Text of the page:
After spending all that time in tech, I knew that I wanted to do something different, and I knew that I needed to surround myself with people who were working to dismantle ableism and create solutions that enhanced people’s lives. When I learned about Remarkable, I knew this was the opportunity I had been searching for to bring together my own experience scaling startups with my passion for supporting those with disabilities. The team just gets it. They are committed to making the world more inclusive but are also aware of how much we all have to learn.
What part of the program are you most looking forward to?
I absolutely love working with startup founders. As a former founder myself, I’ve been in their shoes. I understand the complicated nature of needing customers, but not having enough money to market, of needing to raise funds in order to build, but VCs need more proof before they invest. Running an early-stage company is learning how to work with constant tension and I am excited to help the founders navigate that.
We’d love to get to know you a bit more, what do you like to do in your free time? It might be that you’ve got a special skill or interest to share with us?
Right now in my free time, I am building out a campervan. I bought an old wheelchair van and taught myself how to use tools via Youtube. Over the last 8 months I’ve built her out into a livable space. We are hoping to take our first adventure in her starting in May.
What’s the best piece of advice you’ve been given in your work life that you would like to pass on to the startups?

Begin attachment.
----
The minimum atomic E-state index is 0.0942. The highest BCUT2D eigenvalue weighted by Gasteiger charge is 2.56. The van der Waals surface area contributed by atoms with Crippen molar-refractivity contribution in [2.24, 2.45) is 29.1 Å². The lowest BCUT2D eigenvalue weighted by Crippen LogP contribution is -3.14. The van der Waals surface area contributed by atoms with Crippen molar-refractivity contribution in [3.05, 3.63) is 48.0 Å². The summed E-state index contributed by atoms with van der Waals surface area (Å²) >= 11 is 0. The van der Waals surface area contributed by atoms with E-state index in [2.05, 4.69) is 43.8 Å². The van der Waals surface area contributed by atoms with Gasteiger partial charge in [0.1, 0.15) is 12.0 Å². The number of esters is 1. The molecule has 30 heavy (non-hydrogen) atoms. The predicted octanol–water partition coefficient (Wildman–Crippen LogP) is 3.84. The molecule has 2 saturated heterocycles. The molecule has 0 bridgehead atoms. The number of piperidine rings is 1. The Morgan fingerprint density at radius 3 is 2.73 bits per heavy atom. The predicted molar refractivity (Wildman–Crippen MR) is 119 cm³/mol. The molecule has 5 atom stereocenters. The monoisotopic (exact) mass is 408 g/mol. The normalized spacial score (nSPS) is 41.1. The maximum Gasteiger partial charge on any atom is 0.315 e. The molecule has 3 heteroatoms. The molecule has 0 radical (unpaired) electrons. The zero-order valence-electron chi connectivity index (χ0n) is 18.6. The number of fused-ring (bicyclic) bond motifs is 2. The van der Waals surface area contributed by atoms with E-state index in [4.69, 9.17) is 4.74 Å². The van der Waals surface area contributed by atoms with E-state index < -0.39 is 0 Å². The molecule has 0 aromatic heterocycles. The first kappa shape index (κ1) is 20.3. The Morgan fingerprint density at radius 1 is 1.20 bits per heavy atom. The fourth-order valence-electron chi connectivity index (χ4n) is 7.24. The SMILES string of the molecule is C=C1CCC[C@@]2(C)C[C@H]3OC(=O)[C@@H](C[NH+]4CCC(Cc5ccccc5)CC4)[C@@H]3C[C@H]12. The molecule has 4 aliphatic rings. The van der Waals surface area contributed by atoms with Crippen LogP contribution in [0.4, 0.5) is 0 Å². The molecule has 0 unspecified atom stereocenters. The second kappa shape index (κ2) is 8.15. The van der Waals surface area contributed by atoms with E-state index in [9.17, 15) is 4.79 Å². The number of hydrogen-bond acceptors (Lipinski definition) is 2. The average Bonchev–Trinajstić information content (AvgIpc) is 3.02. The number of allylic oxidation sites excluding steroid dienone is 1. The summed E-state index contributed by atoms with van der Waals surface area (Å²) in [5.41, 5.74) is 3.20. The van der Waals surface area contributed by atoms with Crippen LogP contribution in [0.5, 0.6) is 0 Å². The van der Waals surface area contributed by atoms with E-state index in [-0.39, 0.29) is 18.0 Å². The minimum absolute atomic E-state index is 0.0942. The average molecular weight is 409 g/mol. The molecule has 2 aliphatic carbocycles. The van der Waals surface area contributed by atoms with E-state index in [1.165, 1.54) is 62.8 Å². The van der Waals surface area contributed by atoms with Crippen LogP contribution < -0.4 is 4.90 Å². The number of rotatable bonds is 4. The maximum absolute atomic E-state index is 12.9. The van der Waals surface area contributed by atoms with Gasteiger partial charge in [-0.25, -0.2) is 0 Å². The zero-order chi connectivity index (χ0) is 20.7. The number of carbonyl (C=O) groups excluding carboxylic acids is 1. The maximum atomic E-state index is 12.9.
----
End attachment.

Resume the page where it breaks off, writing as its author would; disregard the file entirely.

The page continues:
In late 2020, I had to leave my full-time role due to complete burnout. It was during that time, that I came to identify as neurodivergent, while having worked with people with disabilities for so many years, it was a path I had sadly not been open to exploring myself.
Trying to work in a world that was set up for more neurotypical workers was exhausting. I realized that I needed different strategies and honestly more self-compassion in order to work in a fashion that allowed my mind and body to stay healthy.
That is when a friend reminded me, “You literally built a company around individualizing approaches for every student, why don’t you give yourself the same compassion?”
Variability is human. Here I was, passing for neurotypical when really I was struggling. Most of us have our own unique way and approach. Comparing yourself to the founder or worker you think you should appear to be is a dangerous game.
When running a startup, productivity can feel and look like progress and momentum. But it isn’t always. Progress and momentum for the sake of it doesn’t mean you are getting anywhere, it just means you are busy. Honoring your needs as a human beyond your startup is wildly important. Building a successful company takes years. Honoring what your body and mind need, is the only way to find long-term success. So don’t be afraid to take a break. Don’t be afraid to advocate for the things you need. Work different. Take the time you need to recover. And don’t forget, self-care should not be about helping you to be productive again. Self-care should be a reminder that you are more important than productivity.
Do you have an inspiring book / podcast / tv show you would like to share with the startups and the Remarkable community?
As far as podcasts go, I never miss an episode of Brene Brown, Unlocking Us. I also like to tune into the Accessible Stall each week.
Any tips for remote working now that we’re an online program?
Make sure to build in time between meetings to go for a walk and see some people in 3D, just to remind yourself what humans look like. 🙂